In the lexicon itself, which forms the central raison d'etre of the volume, there are not only definitions for terms relating to nautical and medical matters, as well as natural history and much else, but relevant figures of the period such as Nelson, Wellington, Napoleon, and lesser mortals like Cochrane, are given brief biographies, often with accompanying illustrations. One charming feature of the book is its several black and white drawings of wildlife, from an albatross to a platypus. There are also illustrations of, for example, a cannon and the various 'points of sailing'.
Well-printed, with a mouth-watering cover, despite what it has perhaps left out, this is to my mind an almost unqualified success.
So, should you come across the word fustic ('a yellow dye') or gaby ('a simpleton) or rabbet ('a groove or slot...') or Sparmann ('a large hairy shrub...') in your reading of O'Brian's - or indeed anyone else's - novels, you'll find out quickly what they mean with this indispensable book at your side.
I would have liked, I must confess, an entry for the 19th century Italian composer Locatelli - but you'd need to read Master and Commander, the first of the books in O'Brian's unique series, to find out why, and why his music plays a pivotal role, from as early as page one, in the meeting of Aubrey and Maturin, the Laurel and Hardy of Nelson's Navy (albeit without most of the pratfalls). The curious thing is, contemporary Italian composer Corelli is given an entry.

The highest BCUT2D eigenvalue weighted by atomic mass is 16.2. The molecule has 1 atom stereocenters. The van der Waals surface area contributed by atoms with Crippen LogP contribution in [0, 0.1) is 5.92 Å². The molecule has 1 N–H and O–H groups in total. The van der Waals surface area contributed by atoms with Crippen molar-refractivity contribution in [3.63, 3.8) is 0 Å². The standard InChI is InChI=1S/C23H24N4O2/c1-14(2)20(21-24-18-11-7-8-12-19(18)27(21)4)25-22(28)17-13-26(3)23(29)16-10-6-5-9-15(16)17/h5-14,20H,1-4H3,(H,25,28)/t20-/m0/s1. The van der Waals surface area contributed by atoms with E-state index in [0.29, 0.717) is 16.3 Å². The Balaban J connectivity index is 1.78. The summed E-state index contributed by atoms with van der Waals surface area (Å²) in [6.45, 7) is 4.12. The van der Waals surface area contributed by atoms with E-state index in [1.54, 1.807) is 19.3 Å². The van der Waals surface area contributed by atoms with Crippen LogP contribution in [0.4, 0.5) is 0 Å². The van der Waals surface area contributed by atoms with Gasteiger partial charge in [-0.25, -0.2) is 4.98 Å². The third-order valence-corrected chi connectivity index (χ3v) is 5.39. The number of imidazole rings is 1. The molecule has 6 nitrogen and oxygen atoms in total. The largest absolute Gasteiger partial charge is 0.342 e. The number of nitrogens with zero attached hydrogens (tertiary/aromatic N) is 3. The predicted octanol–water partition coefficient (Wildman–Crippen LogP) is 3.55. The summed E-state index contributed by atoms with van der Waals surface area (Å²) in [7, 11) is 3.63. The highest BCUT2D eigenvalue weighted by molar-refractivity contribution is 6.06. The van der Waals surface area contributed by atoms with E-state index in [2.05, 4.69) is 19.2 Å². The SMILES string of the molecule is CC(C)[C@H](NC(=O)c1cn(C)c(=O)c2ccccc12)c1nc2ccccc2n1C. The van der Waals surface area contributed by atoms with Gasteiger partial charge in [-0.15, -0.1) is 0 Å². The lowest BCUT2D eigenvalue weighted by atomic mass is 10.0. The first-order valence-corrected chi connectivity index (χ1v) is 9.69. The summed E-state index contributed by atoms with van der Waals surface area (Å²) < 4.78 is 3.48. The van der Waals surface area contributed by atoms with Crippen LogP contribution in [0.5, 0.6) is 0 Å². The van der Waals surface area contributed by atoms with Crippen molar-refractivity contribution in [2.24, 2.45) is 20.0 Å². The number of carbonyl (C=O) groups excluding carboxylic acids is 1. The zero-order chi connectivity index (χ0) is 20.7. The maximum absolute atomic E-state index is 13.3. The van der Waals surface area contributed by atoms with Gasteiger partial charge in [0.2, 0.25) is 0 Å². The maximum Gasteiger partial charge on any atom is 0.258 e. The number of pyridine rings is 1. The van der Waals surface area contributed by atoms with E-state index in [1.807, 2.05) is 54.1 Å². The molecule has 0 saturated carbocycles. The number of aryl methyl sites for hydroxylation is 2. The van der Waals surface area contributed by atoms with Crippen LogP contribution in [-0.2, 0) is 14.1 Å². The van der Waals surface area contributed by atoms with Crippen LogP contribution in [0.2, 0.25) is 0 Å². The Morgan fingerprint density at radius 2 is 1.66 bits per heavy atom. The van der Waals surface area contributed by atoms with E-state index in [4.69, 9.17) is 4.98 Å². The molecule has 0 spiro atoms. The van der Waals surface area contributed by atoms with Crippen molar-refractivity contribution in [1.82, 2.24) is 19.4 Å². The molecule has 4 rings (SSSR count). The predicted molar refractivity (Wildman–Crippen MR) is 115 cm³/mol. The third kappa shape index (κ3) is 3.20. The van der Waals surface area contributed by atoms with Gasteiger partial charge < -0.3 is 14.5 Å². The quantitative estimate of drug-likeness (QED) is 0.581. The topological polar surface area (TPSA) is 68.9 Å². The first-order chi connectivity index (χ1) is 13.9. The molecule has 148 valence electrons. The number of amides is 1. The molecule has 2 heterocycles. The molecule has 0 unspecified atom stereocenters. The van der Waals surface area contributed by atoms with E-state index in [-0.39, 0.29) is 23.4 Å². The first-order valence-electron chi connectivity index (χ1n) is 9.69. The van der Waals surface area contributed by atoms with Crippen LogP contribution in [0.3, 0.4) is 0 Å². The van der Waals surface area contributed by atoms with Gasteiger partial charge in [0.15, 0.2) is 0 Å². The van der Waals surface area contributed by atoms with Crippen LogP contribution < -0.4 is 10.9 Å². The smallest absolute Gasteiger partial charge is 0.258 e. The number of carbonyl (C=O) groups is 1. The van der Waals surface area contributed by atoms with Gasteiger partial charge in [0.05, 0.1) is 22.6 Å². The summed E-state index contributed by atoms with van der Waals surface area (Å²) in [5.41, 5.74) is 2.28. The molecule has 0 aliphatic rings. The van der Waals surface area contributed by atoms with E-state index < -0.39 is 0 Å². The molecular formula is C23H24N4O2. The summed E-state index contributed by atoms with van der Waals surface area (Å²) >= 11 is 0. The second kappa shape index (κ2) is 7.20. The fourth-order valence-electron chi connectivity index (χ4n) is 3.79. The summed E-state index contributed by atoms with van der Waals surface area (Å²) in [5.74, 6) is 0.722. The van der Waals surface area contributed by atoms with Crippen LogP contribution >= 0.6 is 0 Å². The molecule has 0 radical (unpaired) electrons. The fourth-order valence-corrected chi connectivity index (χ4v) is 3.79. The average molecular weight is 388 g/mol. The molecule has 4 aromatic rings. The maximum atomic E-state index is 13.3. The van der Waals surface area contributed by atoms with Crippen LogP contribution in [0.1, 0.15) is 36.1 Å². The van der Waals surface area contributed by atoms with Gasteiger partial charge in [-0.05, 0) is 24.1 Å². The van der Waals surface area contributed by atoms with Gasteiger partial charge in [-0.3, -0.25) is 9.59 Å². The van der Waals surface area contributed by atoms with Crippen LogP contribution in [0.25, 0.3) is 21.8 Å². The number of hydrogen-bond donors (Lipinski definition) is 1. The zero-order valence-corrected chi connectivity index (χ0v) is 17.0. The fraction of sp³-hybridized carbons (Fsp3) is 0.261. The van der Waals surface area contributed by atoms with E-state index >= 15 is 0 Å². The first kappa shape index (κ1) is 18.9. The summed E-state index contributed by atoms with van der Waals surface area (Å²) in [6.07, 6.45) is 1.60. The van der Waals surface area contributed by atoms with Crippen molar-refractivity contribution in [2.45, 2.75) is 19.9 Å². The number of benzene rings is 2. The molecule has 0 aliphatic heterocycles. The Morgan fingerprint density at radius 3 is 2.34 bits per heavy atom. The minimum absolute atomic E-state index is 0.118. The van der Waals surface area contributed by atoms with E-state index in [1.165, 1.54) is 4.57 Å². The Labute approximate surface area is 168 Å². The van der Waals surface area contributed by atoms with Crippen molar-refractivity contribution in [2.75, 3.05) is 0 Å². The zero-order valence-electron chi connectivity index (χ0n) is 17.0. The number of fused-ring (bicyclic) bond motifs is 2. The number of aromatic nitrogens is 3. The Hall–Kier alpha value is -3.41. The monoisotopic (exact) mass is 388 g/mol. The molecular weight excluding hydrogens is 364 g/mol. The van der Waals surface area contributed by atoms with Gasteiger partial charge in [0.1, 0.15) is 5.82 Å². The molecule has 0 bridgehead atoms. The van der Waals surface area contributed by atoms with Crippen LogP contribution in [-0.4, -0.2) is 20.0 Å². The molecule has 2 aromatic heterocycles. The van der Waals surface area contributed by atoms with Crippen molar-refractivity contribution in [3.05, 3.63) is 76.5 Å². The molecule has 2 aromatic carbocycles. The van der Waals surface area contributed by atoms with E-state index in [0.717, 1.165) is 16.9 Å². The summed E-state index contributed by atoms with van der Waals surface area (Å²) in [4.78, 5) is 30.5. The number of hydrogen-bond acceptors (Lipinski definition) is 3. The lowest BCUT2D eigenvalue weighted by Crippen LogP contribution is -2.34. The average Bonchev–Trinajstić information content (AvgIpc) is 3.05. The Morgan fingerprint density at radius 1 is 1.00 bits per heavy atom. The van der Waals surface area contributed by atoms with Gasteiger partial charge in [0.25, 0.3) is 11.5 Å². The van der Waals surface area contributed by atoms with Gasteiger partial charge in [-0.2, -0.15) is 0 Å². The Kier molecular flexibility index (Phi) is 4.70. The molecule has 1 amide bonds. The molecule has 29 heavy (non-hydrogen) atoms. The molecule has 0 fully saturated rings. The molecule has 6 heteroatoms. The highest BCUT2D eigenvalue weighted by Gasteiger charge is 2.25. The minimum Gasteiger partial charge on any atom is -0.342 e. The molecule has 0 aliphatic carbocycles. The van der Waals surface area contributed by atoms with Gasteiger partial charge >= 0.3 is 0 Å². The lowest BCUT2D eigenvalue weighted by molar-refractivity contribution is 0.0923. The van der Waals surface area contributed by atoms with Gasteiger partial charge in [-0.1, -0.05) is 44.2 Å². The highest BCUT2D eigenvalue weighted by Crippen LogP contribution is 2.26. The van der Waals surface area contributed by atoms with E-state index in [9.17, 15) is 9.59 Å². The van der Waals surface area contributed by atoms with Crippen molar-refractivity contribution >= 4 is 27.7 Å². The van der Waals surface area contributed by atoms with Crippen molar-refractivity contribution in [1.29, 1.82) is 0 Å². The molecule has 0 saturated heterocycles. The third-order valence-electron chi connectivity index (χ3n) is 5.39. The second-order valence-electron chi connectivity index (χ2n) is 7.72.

Oddly too, there's no 'avast' or 'splice' - two words I would have thought were essential in such a lexicon. However, I dare say there are some words so common one can look them up in a regular dictionary and remember them.
Still worth five stars/nine out of ten.

Now, pass the grog.


Hatari [DVD] [1963]
Hatari [DVD] [1963]
Dvd ~ John Wayne
Offered by Helen's Goodies
Price: £5.98

4.0 out of 5 stars Doin' the elephant walk, 15 Dec 2014
This review is from: Hatari [DVD] [1963] (DVD)
My main thoughts after watching this late Howard Hawks film from 1961 were: Wasn't that a lot of fun! Wasn't Wayne a superb actor, playing each moment with total truth? And, at 150 minutes it's not one I'll be putting on too often.
Great fun it certainly is.
A group of mostly likable characters run an animal game-hunting reserve in Tanganyika (as was), only they are conserving the wildlife and selling it to western zoos and circuses, not killing it. It sounds a mite 'non-PC' these days, but that isn't what comes over in this gorgeously photographed (by Russell Harlan) and nicely played movie. It's heart is in the right place, the actors act like they're having a ball, and Hawks's direction is as relaxed and unshowy as it ever was.
Elsa Martinelli is a photographer who arrives at the camp, upsetting its routine and winning Wayne's heart - a fairly rare event in any John Wayne film. She's pretty good, and looks like she enjoyed mucking in with the men and animals of the cast, particularly the growing troop of elephants she 'adopts' who follow her everywhere. Henry Mancini composed the excellent music, and his jaunty 'Elephant Walk' became a hit.